With little more than one month to go before Google I/O 2014 kicks off, we're all but guaranteed to see hints and hear whispers about the next generation of Nexus tablets.
The eagle-eyed observers at tech site Myce noticed details on Chromium, a Google site dedicated to tracking bugs in the Chrome browser, that indicate Google could be ironing out the wrinkles on a new tablet. For those who pick through Chromium with a fine-tooth comb, the site has been known to tip Google's hand on a number of , products and, services.
Very little concrete data is actually revealed by the listing (reproduced below), but those who read between the lines see a nugget of information. At the very bottom of the page, we find "google/volantis/flounder" under the build fingerprint. The code name of "flounder" suggests that Google is testing a Nexus product. How do we know? It's a bit of connecting the dots, really. See, the Nexus 10 was known by its code name of "manta" (as in manta ray), while the Nexus 5 was referenced as "hammerhead" prior to its debut, like a hammerhead shark.
If the pattern of the last few years is any indication, we should look for the "flounder" to ultimately surface as a tablet. This is the right time of year for Nexus tablets; thecame out in July, and Nexus smartphones typically debut in the fall.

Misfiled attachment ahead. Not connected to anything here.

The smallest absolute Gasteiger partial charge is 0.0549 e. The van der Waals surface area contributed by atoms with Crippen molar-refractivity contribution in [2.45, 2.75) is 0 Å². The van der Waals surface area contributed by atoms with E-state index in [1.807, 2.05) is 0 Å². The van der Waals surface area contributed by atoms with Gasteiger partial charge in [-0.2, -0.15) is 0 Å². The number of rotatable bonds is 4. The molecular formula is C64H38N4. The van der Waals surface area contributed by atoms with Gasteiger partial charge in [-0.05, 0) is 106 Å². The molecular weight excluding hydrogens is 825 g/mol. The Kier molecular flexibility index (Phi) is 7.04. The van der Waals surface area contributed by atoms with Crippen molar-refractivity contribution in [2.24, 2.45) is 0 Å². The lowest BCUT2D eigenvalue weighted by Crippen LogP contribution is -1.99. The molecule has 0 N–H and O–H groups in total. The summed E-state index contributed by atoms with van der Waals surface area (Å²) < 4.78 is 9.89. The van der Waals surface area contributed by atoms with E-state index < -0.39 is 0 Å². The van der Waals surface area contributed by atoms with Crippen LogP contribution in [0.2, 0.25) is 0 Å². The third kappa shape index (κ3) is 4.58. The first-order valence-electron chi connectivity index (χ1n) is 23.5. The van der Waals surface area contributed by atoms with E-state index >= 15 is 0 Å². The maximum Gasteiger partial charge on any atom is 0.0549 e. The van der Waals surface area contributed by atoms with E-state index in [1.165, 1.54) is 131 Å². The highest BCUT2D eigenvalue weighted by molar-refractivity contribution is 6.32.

Breaking down the build fingerprint, Myce surmises that Google was using software from May 6. Does this mean we'll see this device at Google I/O next month? Strangely enough, it's still too difficult to say for certain. Sources tell CNET that an 8.9-inch tablet will enter volume production in July or August and.
The last few months have given rise to multiple reports and rumors for Google's next-gen tablets: who will design it, what sort of hardware will power the product, what size is this thing? Your guess is as good as mine at this point. A host of vendors have been tossed around these last few months, including HTC, LG, Asus, Qualcomm, and Intel.
I might not hold my breath over a June debut for the new tablet. As much as I would like to see a new Google-branded device, there doesn't seem to be enough meat on the bones just yet, or quite enough leaks. But, if there's anything I've learned over the years, it's that it doesn't take long for pieces to come together. Code names, model numbers, benchmarks, and specs all have a way of converging well before an actual announcement.